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April 2, 1997

Another Indication for Screening and Early Intervention: Problem Drinking

Author Affiliations

From the Department of Internal Medicine, Medical Center of Georgia, Macon.

JAMA. 1997;277(13):1079-1080. doi:10.1001/jama.1997.03540370069040

The article in this issue of THE JOURNAL on the effect of brief physician counseling on problem drinkers' intake of alcohol and use of health services1 is important to primary care for 2 major reasons. First, evidence that intervention decreases alcohol intake and health problems should be a strong motivator for including alcohol screening in practice. Second, this article contributes to the literature on the powerful impact of physician counseling on behavior.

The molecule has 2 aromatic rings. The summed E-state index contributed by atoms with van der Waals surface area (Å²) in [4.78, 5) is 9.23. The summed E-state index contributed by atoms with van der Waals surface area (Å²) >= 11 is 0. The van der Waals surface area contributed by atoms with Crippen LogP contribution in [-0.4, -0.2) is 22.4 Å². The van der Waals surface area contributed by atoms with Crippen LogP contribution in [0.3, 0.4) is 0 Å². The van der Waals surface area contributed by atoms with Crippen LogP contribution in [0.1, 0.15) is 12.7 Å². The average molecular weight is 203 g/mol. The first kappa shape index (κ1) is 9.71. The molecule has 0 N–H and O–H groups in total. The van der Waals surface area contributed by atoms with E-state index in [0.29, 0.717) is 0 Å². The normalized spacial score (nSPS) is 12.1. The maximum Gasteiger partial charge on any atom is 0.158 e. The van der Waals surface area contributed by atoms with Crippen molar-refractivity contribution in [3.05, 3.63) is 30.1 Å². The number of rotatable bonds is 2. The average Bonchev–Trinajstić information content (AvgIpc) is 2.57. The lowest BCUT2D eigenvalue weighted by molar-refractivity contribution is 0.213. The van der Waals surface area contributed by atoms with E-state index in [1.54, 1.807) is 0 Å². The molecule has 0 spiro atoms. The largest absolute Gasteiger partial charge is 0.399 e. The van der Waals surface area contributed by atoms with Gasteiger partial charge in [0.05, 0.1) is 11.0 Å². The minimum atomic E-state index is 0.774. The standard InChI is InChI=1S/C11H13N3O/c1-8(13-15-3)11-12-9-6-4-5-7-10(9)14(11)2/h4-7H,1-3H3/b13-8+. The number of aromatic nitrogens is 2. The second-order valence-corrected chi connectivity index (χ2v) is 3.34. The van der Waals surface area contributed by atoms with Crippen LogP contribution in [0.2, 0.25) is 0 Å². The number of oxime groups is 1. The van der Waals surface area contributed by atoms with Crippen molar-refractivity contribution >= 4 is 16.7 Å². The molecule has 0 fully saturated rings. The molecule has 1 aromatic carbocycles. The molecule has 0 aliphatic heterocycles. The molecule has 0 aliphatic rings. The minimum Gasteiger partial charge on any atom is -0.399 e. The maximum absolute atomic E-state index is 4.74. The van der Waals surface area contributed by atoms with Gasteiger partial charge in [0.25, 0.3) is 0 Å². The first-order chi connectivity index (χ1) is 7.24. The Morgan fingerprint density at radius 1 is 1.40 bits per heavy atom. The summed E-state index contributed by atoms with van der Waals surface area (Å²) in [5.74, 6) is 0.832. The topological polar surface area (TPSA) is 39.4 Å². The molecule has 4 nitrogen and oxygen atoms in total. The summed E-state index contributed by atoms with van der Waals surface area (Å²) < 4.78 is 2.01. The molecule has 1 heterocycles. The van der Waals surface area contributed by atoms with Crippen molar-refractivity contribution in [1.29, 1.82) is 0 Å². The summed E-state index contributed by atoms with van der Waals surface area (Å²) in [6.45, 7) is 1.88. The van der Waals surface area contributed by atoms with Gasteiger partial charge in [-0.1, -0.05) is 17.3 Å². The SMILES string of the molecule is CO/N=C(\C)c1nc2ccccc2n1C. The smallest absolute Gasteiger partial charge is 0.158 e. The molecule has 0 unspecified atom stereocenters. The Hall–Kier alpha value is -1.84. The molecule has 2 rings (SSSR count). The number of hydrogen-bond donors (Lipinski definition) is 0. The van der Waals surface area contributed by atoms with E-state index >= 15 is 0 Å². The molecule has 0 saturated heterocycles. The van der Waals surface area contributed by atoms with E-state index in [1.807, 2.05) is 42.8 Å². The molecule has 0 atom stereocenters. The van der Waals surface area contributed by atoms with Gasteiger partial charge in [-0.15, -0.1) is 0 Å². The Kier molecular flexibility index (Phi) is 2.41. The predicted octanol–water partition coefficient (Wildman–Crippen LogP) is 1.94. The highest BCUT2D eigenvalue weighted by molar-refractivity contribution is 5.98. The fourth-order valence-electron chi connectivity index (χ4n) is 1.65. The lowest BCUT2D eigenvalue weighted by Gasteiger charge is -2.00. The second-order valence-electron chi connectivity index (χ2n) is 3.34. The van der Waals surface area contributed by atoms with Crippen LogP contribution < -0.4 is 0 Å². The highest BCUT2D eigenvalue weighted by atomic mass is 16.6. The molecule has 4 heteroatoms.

Most physicians care for patients with alcohol problems. During clinical training we have all been exposed to individuals who experience recurring health problems related to alcoholism. A patient's failure to alter the course of his or her addiction, even in the face of impending death, leads to an impression that patients with alcohol problems rarely respond to treatment. This impression is even carried into texts

See also p 1039.

of medicine. The most recent edition of Cecil